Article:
Comment

  1. Top of page
  2. COMPARATIVE EFFECT OF A LOSARTAN-BASED REGIMEN AND AN ATENOLOL-BASED REGIMEN IN PATIENTS WITH LEFT VENTRICULAR HYPERTROPHY: A LIFE SUBSTUDY IN THOSE WITH ISOLATED SYSTOLIC HYPERTENSION
  3. Comment
  4. LIFESTYLE MODIFICATION REDUCES LEFT VENTRICULAR HYPERTROPHY
  5. Comment
  6. EFFICACY OF EPLERENONE, A NEW ALDOSTERONE ANTAGONIST

The original LIFE study was a multinational, double-blind, randomized, active-controlled, parallel group study. It found that initial treatment with the angiotensin receptor blocker (ARB)-based regimen using L was more effective in reversing ECG-LVH and reducing the risk of the combined end point of cardiovascular death, MI, and stroke compared to the initial use of an A-based β blocker regimen. The overall 13% difference in the combined end point occurred mainly because of a 25% reduction in the risk of fatal and nonfatal stroke in those on L. There was no difference noted between groups in either cardiovascular or overall mortality.

The present substudy, prespecified when the trial was first organized, found that the initial use of L as a component of therapy is more beneficial than initial use of the βblocker A in older patients with ISH and ECG-LVH. In this group of patients at higher risk than the main trial participants, the primary composite end point was reduced 25%, with a 40% reduction in stroke. In contrast to the overall trial, where there was no benefit found in either cardiovascular or total mortality, there was a 46% reduction in cardiovascular death and 28% reduction in total mortality in the L group. The risk of MI once again showed a trend to be greater in the L group. It should be remembered that β blockers have been shown to be effective in decreasing the occurrence of myocardial infarction—these comparative results might have been expected. Similar findings were noted in the recently reported Study on Cognition and Prognosis in Elderly (SCOPE) trial with the ARB Candesartan (International Society of Hypertension, Prague, Czechoslavakia, June 2002).

Before we begin using L as preferred therapy in individuals with ISH, a closer look at the trial is in order. Less than 10% of all those with ISH were controlled with just the blinded agent. Thus, 90% of patients received multiple medications in an attempt to achieve goal blood pressure. As the distribution of additional drugs is said not to differ between the L and A groups, at least half the patients required additional therapy with a thiazide diuretic and a CCB. Even using multiple therapy, SBP was reduced to the goal of <140 mm Hg in only 44% of the L and 43% of the A patients. Thus, as in the isolated Systolic Hypertension in Europe in the Elderly (Syst-Eur) trial, multiple antihypertensive agents were necessary to effectively reduce SBP. In that trial, a CCB was used as initial therapy, although a diuretic and angiotensin-converting enzyme (ACE) inhibitor were necessary in more than 50% of the patients. As in the Syst-Eur trial, additional therapy in LIFE was also required, usually with diuretic and CCB therapy. Accordingly, although the Syst-Eur trial was placebo-controlled, and agents in these two ISH trials were used in differing order to antagonize the renin-angiotensin system (RAS), it appears that a cocktail of therapy with either an angiotensin-receptor blocker or an ACE inhibitor similarly improves outcome when given with a diuretic or CCB.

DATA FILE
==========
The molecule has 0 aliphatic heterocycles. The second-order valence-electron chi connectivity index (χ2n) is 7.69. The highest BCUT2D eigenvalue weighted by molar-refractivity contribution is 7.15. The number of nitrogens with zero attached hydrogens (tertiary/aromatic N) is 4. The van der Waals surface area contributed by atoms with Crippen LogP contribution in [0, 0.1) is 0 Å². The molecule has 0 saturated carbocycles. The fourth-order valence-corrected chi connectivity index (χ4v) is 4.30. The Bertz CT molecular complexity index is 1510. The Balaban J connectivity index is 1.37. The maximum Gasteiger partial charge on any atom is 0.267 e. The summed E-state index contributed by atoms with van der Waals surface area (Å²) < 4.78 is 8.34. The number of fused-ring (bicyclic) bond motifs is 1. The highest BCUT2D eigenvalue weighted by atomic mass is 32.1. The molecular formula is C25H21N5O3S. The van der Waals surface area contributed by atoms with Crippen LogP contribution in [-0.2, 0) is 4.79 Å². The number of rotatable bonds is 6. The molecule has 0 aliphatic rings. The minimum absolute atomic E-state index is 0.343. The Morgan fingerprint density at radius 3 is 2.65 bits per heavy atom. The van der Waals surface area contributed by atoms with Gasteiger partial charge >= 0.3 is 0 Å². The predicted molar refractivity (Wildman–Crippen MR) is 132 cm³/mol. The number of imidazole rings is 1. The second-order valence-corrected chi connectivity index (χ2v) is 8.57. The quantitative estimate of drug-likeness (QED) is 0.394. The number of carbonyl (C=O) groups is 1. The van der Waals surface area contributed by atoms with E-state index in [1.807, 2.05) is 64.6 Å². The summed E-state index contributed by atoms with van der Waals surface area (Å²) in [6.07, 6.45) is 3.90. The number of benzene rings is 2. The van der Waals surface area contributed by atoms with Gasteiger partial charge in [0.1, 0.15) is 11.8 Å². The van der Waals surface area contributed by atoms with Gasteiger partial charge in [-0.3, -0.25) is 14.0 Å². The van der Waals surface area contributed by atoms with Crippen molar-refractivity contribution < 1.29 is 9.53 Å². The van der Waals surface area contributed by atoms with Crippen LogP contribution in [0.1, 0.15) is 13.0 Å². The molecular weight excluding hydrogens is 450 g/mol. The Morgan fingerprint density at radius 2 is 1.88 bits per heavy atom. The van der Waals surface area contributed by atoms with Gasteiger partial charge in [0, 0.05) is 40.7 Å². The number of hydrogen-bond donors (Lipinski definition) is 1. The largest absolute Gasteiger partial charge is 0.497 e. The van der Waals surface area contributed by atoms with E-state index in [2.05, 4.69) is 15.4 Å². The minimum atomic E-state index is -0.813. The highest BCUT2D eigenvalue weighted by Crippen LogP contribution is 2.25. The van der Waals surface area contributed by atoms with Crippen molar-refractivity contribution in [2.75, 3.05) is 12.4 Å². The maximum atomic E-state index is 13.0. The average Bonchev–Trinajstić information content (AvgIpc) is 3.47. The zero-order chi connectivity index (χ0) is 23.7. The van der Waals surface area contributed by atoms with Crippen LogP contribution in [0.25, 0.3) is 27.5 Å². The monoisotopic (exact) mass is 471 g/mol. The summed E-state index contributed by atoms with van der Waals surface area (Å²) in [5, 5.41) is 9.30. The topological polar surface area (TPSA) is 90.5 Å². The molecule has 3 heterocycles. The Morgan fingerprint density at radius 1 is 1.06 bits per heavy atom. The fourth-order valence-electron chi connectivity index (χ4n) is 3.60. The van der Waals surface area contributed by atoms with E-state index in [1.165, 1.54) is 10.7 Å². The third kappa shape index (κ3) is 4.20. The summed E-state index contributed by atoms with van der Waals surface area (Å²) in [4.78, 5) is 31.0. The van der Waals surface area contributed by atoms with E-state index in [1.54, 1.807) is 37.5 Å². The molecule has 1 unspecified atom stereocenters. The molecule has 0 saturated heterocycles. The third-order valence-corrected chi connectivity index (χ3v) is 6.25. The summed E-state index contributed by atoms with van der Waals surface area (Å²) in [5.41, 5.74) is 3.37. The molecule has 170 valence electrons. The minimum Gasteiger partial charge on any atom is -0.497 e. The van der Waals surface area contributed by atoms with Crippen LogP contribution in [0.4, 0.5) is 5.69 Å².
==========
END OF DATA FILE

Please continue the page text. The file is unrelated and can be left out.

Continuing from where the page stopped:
Why was the β blocker A not as effective as L in the LIFE trial? A was given once a day, a practice often duplicated in clinical practice. L was more effective in inhibiting the RAS than once-daily A; LVH regression occurred more frequently with L therapy even when adjusted for blood pressure reduction. In addition, both in the present trial when it was given as initial therapy or in the Systolic Hypertension in the Elderly (SHEP) trial where a β blocker was additive therapy, A was less effective. Although it reduces heart rate more than L, A needs to been given twice a day in these high-risk patients to more effectively block angiotensin II and reduce LVH. At present, β blocker therapy is not recommended as initial therapy in the elderly with or without ISH and is somewhat more effective in younger compared to older patients.

What about new-onset diabetes? Hypertension is an insulin-resistant state and most patients with hypertension have some degree of insulin resistance. In the 83% of patients without diabetes at randomization, diabetes developed in 6% of the L patients and in 9% of those on A. We are left wondering if the findings in this trial are due to the beneficial effect of L or the deleterious effect of A on insulin resistance. Regardless, this trial demonstrates the beneficial effect of an ARB in preventing diabetes, consistent with two previous studies with similar observations with ACE inhibitor therapy.

L was better tolerated than A as 21% fewer patients discontinued L than A by the end of the study. Physicians often consider ARB therapy before they use a β blocker because of this improved tolerability.